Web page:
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Meet Ben Scott


Site Engineer

Job description: 

To supervise construction, check structural materials, liaise with staff and report on progress, budget forecasts and costs.

Work background: 

After five years study at the University of Auckland I started with Fletcher Construction to work on the Waterview Project under the Well-Connected Alliance. Waterview is my first project after University and is New Zealand’s largest infrastructure project to date. So far on this project I have been responsible for delivering site establishment works including temporary haul roads and bridges, creek realignments, building two full size sports fields and surrounding infrastructure, temporary and permanent services relocations, building three permanent bridges and planning local road reinstatement.

Favourite part of job: 

My favourite part of the job and of being an engineer is that I get to be involved in coming up with engineering solutions to overcome complex problems. Also because of the size and scale of the project I also learn how other engineers on the project have developed innovative engineering solutions to overcome some of their problems.

Least favourite part of job: 

One of the great things about my job is working with a wide range of people from different backgrounds and cultures. We are lucky to have a great team on this project who offer support and are dedicated to delivering what will be a great project. However, unfortunately sometimes there are  people who only cause problems and are not solution focused, which makes it hard to get a job done. Luckily these people don’t last long as the only way to survive in this industry is being able to work as a team and form strong relationships with other organisations.

What I am working on now: 

I am currently helping lead the construction of the Southern Portal Sump and Vent Building, the largest and most complex project I have undertaken to date. The project has challenging coordination requirements between many engineering disciplines, architects and subcontractors as well as challenging structural components such as the 10 storey high vent stack. On top of this, our team closely interfaces with the tunnel operations team whom we are effectively building overtop of.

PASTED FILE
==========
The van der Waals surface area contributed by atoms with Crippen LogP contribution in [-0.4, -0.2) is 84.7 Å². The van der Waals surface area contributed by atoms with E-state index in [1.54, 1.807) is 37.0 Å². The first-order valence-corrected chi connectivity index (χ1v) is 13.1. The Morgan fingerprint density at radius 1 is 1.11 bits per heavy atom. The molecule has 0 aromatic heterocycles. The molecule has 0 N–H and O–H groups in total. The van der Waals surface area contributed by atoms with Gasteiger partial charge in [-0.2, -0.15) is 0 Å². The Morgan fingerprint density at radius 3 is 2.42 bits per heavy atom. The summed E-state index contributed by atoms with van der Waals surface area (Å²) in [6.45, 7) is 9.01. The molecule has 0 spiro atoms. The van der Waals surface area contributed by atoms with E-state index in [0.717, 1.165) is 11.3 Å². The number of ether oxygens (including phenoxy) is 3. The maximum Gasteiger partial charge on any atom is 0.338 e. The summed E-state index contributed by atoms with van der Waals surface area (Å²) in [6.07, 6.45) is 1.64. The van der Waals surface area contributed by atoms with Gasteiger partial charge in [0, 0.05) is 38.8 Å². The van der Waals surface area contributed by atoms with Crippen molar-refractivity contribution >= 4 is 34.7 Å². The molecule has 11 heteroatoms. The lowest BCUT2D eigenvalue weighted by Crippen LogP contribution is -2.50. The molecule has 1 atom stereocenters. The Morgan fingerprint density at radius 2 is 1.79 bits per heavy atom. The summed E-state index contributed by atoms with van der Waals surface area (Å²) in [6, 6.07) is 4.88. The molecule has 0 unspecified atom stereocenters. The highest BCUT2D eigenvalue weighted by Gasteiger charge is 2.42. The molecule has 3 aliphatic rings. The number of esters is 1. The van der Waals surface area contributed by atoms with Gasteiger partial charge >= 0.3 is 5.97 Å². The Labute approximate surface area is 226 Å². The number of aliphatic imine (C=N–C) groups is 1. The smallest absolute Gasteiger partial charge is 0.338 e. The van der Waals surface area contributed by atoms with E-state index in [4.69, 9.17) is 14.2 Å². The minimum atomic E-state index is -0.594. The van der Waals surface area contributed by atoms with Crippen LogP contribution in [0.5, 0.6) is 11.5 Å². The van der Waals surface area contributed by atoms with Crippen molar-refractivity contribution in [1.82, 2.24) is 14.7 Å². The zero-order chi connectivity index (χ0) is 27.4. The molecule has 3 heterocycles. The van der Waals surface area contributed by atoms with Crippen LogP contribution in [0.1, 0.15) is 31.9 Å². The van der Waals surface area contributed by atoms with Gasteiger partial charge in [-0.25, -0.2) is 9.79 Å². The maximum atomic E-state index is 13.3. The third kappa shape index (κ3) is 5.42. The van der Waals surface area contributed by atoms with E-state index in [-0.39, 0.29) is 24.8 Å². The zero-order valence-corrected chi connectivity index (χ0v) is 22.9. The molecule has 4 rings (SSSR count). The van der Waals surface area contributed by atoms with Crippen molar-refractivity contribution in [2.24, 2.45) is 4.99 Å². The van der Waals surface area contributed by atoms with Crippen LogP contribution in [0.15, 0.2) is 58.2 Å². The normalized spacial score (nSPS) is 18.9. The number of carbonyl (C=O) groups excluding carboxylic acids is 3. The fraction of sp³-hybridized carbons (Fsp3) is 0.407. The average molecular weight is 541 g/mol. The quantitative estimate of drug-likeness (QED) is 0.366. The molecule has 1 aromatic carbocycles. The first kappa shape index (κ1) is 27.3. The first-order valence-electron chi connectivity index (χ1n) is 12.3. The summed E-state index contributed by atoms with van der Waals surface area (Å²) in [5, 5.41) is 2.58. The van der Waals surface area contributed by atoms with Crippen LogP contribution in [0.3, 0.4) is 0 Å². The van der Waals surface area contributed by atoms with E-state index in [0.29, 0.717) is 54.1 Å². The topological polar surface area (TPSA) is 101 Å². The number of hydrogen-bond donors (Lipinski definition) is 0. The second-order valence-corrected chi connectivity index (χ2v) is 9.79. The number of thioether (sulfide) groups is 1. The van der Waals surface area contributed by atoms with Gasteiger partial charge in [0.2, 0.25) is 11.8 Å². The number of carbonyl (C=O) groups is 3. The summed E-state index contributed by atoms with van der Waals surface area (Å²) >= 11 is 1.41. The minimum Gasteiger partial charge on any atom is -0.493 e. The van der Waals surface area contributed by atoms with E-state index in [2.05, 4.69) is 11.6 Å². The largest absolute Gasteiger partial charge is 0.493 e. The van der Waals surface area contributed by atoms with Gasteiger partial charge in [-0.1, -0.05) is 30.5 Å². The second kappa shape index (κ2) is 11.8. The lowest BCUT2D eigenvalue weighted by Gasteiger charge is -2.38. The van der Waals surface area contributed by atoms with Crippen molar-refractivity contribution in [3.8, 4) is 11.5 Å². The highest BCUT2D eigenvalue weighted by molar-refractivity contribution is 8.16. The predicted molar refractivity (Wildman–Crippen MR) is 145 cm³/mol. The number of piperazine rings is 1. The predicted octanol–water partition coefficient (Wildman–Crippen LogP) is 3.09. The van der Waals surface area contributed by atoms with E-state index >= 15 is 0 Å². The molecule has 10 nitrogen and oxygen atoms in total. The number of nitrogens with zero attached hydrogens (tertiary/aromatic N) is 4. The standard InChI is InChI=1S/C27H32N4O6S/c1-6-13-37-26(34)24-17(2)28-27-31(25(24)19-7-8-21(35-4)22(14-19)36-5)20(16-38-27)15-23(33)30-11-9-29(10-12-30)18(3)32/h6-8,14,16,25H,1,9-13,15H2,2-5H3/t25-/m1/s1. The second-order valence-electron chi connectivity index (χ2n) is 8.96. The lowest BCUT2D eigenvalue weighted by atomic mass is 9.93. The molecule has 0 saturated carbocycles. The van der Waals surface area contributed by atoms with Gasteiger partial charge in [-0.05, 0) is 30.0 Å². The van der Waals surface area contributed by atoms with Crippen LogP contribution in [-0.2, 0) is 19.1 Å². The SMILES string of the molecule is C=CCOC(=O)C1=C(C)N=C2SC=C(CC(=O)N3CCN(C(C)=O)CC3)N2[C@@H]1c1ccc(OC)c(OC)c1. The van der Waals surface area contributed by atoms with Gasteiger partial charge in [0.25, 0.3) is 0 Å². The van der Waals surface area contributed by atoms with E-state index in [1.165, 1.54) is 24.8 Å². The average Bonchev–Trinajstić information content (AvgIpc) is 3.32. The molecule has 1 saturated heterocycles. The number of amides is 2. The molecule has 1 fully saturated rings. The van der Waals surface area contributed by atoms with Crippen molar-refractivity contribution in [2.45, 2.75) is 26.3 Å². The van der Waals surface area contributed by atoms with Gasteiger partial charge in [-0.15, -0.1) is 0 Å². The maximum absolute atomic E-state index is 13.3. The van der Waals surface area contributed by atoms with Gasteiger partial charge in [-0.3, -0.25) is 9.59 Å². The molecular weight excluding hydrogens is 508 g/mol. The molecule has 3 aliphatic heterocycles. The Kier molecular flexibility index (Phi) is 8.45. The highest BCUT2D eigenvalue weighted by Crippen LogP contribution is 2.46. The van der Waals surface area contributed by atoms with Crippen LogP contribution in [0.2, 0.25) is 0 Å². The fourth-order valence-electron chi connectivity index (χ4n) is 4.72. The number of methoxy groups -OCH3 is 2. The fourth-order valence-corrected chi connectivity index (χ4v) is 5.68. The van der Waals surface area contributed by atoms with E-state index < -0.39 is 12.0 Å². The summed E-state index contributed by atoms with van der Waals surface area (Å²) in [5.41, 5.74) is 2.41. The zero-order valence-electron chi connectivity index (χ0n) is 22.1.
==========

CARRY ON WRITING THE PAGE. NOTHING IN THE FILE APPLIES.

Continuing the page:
A quick story about a job well done: 

My first job on the project was to build two full size fields. Once these fields were built it would allow existing sports fields where the new motorway was set to go through to be closed. The area ear marked for the new sports fields was pretty much a swamp with a live stream running through it plus a very large and delicate trunk sewer main. With a huge amount of construction planning and battling with the elements we were able to hand back to the community two sports fields that far exceed the quality of the existing fields. This included fields that are fully drained, have ball catch fences, lighting for night time training and a sand carpeted turf. What I am particularly proud of is that this was all done with no impact to the environment in what was a very challenging area having a live stream running through it with wild-life inhabiting the stream.

A (humorous) story about a job that went badly and what you learned: 

Probably not very humorous at the time, as a job going belly up in construction normally means a lot of money lost and “please explain” meetings and getting to know how the disciplinary procedures work. But I am sure every Site Engineer has one of these stories. This is how it goes… I was handed over the responsibility of installing a drainage line for another Site Engineer who was going on holiday for a couple of weeks. As required, I got the drainage team started and underway installing the line. So off they went while I tended to other jobs. After having installed 90 meters of permanent stormwater drainage the levels were checked and the results showed that the drainage line was falling the wrong way meaning the water needed to flow uphill to make it out the other end. The drainage line had to be ripped up and re-installed. The drainage line was also on the programme critical path, meaning if it was not done by a certain date it would hold up the delivery of Alice the TBM. The funny thing is that the drainage line took two weeks to install and only one week to rip and re-install. I learnt to always check and re-check my work as we progress through a job. “Measure twice, cut once” 


Bachelor of Commerce / Bachelor of Engineering (Hons)

Interests outside work: 
  • Surf boat rowing for Piha surf club
  • Run my own share milking business
  • Spending time with family and friends

Ben Scott is a Site Engineer for the Well-Connected Alliance.